But in a low-interest rate environment, savers may prefer to forego earning a small amount of interest in favor of helping their children pay less towards their monthly mortgage payments.

Kim and Alison Wilkinson, both 60, from Surrey, used a Family Building Society offset mortgage to help their daughter Sarah, 26, buy a £260,000 three-bedroom terraced home in Portsmouth, Hampshire.

The couple had built up savings but did not need to use them in the short term. Earning next to no interest in a savings account, they decided to put the money to better use.

Secondary school teacher Sarah’s mortgage with Family BS was fixed for five years at 2.89 percent.

‘Mum and Dad wanted their money to work as hard as possible,’ says Sarah. ‘By putting it in the offset account, it effectively earned 2.89 percent.’

While she could afford the monthly repayments without her parents’ help, she says: ‘This reduced my mortgage payment from around £750 to £550, which gave me the more disposable income to furnish the house and enjoy treats such as holidays, which I may not have been able to do as a first-time buyer.’

CASH IN PROPERTY

Income-poor older homeowners with plenty of property wealth could unlock their home’s equity to help.

Equity release is available to borrowers aged 55 or over. It allows homeowners to gift their property wealth now, instead of waiting until they die and their house is sold.

In the first half of 2018, close to 20 percent of borrowers taking out equity release used the money to help the family, according to Canada Life.4

The only has to be repaid only when the homeowner dies or moves into long-term care. There are also options that allow borrowers to pay the monthly interest if they want to reduce the cost of the overall loan.

This can also reduce your inheritance tax liability, as the value of the equity release loan will be deducted from the overall estate when the inheritance tax bill is calculated.

Rates on equity release mortgages are higher than traditional mortgages. The average interest rate is 5.24 percent, compared to the average two-year fixed rate of 2.49 percent on a traditional mortgage.

Interest is also rolled up and added to the loan monthly, which can double the debt every 14 years.

Parents or grandparents should seek legal advice before entering into a family mortgage arrangement.

Source: DailyMail

Dangote Re-affirms Commitment to Nigeria’s Economic Potential

Alhaji Aliko Dangote, President, Dangote Industries, says his continuous efforts to innovate, create value and invest in Nigeria’s economy is borne out of his firm belief in its vast economic potential.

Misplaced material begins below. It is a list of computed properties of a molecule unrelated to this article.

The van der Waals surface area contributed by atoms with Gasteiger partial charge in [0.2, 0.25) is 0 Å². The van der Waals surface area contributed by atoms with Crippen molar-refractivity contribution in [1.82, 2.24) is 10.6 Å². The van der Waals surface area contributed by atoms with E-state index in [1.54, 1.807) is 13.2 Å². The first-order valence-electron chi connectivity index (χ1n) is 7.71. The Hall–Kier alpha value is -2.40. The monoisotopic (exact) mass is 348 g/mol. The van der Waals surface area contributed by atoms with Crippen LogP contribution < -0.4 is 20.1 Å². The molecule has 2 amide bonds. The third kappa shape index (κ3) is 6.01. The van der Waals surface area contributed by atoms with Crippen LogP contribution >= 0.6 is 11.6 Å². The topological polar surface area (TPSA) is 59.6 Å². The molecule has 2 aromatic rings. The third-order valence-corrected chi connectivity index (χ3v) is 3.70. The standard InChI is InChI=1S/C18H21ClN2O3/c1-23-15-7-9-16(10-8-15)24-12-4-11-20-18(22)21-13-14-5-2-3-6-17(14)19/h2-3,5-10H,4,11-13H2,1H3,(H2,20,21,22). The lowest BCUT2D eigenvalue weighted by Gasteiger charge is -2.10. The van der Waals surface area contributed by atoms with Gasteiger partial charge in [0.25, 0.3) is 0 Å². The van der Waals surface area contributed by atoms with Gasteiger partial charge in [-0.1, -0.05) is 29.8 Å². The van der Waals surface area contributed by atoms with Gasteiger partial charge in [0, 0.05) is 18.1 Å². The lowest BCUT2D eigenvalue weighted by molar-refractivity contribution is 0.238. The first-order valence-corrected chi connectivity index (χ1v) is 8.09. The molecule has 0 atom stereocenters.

Dangote said this during Dangote Cement Distributor’s Award Night on Monday in Lagos.

He said his target was to ensure that Nigeria becomes self-sufficient in all the sectors where Dangote Industries have its footprint — cement, agriculture, mining and petroleum.

The industrialist noted that the company was at the forefront in exploring opportunities targeted at the diversification of the economy and had continued to roll out massive agricultural projects across the country.

“We have started in rice, while plans are underway for dairy farming. Our push for backward integration in providing our own raw materials on a massive scale has led to the planned investment of 4.6 billion dollars over the next three years in sugar, rice and dairy production alone.

“That will eliminate the country’s reliance on imported food and the foreign exchange outflow that comes with it,” he said.

The industrialist noted that the award was to celebrate its valued customers and distributors for their unflinching partnership in ensuring that Dangote cement products remained the first choice for construction purposes across the country.

“You have made Dangote Cement become a household name and the product of choice among cement users in Nigeria.

“We are leaders in all the sectors where we play, and this demands continuous improvement and partnership with you, our customers.

“Our cement plant in Obajana, Kogi State, is already the biggest in Africa. We are building the fifth line, and hopefully it will come on stream early next year and will make its production 16.25 million tonnes.

“The cement plant and its sisters in Ibeshe, Ogun and Gboko, Benue have long been the bedrock of our leading role in the cement sector.